How dictator-bosses cause patient deaths
Imagine you're in hospital undergoing treatment for something serious. Understandably, you're anxious. Above all else, you don't want someone to make a mistake. And you have good reason to be anxious: medical errors kill thousands of people every year. The odds of dying in a hospital in the developed world because of mistakes are a horrifying 33,000 times higher than the odds of dying in an air crash, according to this Guardian article.
But if a health professional knows a medical error is being made, you'd assume that at the very least, the individual would speak up. Does this happen? Let's look at research by Harvard professor Amy Edmonson, who studied how leadership and co-worker relationships affected drug-treatment errors in nursing units. Understandably, Edmonson assumed that better leadership would mean fewer mistakes.
Stanford professor Bob Sutton quotes the study in his book, the 'No Asshole Rule'. The study's results were astonishing - Sutton writes: "Units with the best leaders reported making as many as ten times more errors than the units with the worst leaders." In short, better leadership seemed to produce far more mistakes. What on earth was going on?
Edmonson realised that, in fact, the nurses in the best led units reported more errors because they felt safe enough to admit mistakes. The nurses said: "You are never afraid to tell the nurse manager", and that the manager created a psychologically safe atmosphere in which to work.
In sharp contrast, fear was rampant in units that rarely reported mistakes. Nurses said: "The environment is unforgiving; heads will roll", or "you get put on trial". Naturally, in this intimidating atmosphere, people worry about their own jobs rather than bring trouble upon themselves.
Sometimes, when doctors do speak out, they get into trouble with their own bosses. In the UK, a combination of fear and payoffs (running into millions) has gagged whistleblowing doctors, according to an Indpendent article.
Mike Parker, of the Royal College of Surgeons, was quoted as saying: "The [NHS state-run] trusts find something upon which they can influence this individual and hold them virtually to ransom, and say: 'You speak up and this will happen.' It's effectively a form of bullying, if you like, but we do hear about this sort of thing happening."
The article mentions the case of Dr Kim Holt, a pediatrician, who repeatedly told her management that she believed the children's services at a particular hospital were unsafe. Dr Holt and three other doctors even wrote to the management warning that the clinic was "falling apart" and risking lives. A year later, a baby died at the same hospital after a locum failed to spot that the baby's back was broken. Dr Holt was offered money to keep quiet, but she was quoted as saying:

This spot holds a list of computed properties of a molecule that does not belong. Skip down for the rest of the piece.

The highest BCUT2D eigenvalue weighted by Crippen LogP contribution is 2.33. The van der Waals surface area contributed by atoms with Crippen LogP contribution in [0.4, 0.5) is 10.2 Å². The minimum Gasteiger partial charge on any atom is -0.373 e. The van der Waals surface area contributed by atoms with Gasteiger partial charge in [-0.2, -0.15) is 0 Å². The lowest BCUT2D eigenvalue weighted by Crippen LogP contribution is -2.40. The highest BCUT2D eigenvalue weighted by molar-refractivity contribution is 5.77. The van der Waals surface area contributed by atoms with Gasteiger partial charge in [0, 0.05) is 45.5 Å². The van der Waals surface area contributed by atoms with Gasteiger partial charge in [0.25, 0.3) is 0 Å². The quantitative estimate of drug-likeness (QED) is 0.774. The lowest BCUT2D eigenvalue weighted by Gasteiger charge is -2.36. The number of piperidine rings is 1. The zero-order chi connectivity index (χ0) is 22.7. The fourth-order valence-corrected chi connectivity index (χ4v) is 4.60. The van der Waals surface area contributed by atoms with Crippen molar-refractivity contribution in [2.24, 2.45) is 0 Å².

"I was not going to be gagged. I've done nothing wrong. I raised concerns: it was obvious the place was a mess. I refused to retract my concerns. They wanted me to stay quiet. Gagging orders are wrong and shouldn't happen. I don't think they should be happening to anyone in the NHS. There should be much more transparency.
It's not the done thing to challenge management. That's basically it. The pattern seems to be you make a stand and life is made hell. Most people end up either becoming sick or they take money to end it all. The money is nearly always associated with a gag – what this is about is hiding their inefficiency."
Why is not the done thing to challenge management? Why do hospitals, of all places, enforce gagging orders?
Because in a dictatorship, it's not the done thing to challenge the dictator. Because a hospital, despite being a place of caring, is a dictatorship, just like profit-seeking corporations. Dictatorships stifle dissent - it's how they work.
The larger point is, while patients and their families suffer, this ultimately impacts the doctors and the hospitals themselves. Bosses and other staff may not even realise mistakes are being made and everyone loses in the end.
© Chetan Dhruve